Paula Lee from the Employment team at Leigh Day is representing hundreds of workers whose pay has been effectively cut as fresh concerns are raised over the amount Tesco's CEO is paid

A lawyer representing 316 Tesco employees has said that the remuneration package of the retailer's Chief Executive is “troubling” after it was revealed that the Supermarket giant paid him £142,000 in relocation costs from London to Welwyn Garden City.

According to the Times newspaper, Pensions & Investment Research Consultants (Pirc) have produced a report advising shareholders to oppose a 179 per cent increase in benefits for Tesco Chief Executive Dave Lewis, which it says is “not considered appropriate”.

Paula Lee from the Employment and Discrimination Department at Leigh Day, is acting for the Tesco employees, who joined Tesco before 5 July 1999, in legal claims against Tesco at the Employment Tribunal over a decision which has seen wages reduced for working at weekends, bank holidays and nights, benefits which the long-serving staff had previously been entitled to.

According to the Times, the report presented by PIRC, ahead of at Tesco’s annual meeting next week, a large part of the remuneration package for Mr Lewis was attributed to his relocation costs to cover stamp duty and legal fees when he moved from London to be close to Tesco’s Hertfordshire head office.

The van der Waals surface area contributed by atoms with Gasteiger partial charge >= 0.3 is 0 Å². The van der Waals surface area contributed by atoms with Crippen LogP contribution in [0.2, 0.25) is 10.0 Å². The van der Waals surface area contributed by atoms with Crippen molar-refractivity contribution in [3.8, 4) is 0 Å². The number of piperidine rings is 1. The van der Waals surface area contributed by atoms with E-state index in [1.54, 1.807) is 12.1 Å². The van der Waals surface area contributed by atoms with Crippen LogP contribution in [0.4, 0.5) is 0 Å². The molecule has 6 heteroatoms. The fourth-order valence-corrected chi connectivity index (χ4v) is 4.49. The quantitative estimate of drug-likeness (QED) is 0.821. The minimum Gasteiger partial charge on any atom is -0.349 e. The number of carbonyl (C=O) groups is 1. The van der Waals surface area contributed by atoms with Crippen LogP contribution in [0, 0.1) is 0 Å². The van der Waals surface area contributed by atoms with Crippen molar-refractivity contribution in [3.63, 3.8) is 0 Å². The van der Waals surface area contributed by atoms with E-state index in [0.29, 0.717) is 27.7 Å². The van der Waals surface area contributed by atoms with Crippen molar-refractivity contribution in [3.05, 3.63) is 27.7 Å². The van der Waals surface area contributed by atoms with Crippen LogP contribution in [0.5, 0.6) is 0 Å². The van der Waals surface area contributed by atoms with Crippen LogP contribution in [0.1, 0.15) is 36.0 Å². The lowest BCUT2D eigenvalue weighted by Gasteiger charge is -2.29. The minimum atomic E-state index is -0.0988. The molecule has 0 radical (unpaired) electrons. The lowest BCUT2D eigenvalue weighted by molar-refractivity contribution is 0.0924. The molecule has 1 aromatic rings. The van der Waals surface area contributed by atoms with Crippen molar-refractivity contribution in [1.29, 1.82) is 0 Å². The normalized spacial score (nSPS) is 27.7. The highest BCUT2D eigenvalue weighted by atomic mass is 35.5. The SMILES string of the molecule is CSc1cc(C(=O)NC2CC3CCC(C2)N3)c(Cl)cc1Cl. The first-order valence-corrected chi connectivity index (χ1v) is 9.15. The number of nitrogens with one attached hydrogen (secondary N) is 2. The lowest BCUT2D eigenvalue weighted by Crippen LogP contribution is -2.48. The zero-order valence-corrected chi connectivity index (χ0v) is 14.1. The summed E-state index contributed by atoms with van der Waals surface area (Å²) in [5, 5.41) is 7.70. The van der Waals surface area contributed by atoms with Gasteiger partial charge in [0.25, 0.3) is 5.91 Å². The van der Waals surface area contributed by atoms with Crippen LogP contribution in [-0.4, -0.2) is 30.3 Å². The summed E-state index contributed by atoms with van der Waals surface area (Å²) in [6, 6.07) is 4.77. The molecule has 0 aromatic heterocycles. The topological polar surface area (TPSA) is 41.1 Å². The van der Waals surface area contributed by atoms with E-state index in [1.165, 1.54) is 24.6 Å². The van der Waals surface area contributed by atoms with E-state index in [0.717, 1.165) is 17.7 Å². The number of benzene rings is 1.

The corporate governance advisory body has also taken issue with the ratio of the chief executive’s pay to the average Tesco employee which it estimated as an “unacceptable” 294 to 1.

Paula Lee said: “It is troubling that an estimated ratio as high as 294 to 1, between the pay of an average employee and its chief executive, can exist in a business where staff are seeing their take home pay go down.

“Our clients obviously feel that it is unjust that their pay is essentially cut whilst executive pay seems to know no bounds.”

According to the Times a spokesman for Tesco declined to comment specifically on the Pirc report, instead referring to Tesco’s annual report which states that a “significant proportion” of executive pay should be performance-related.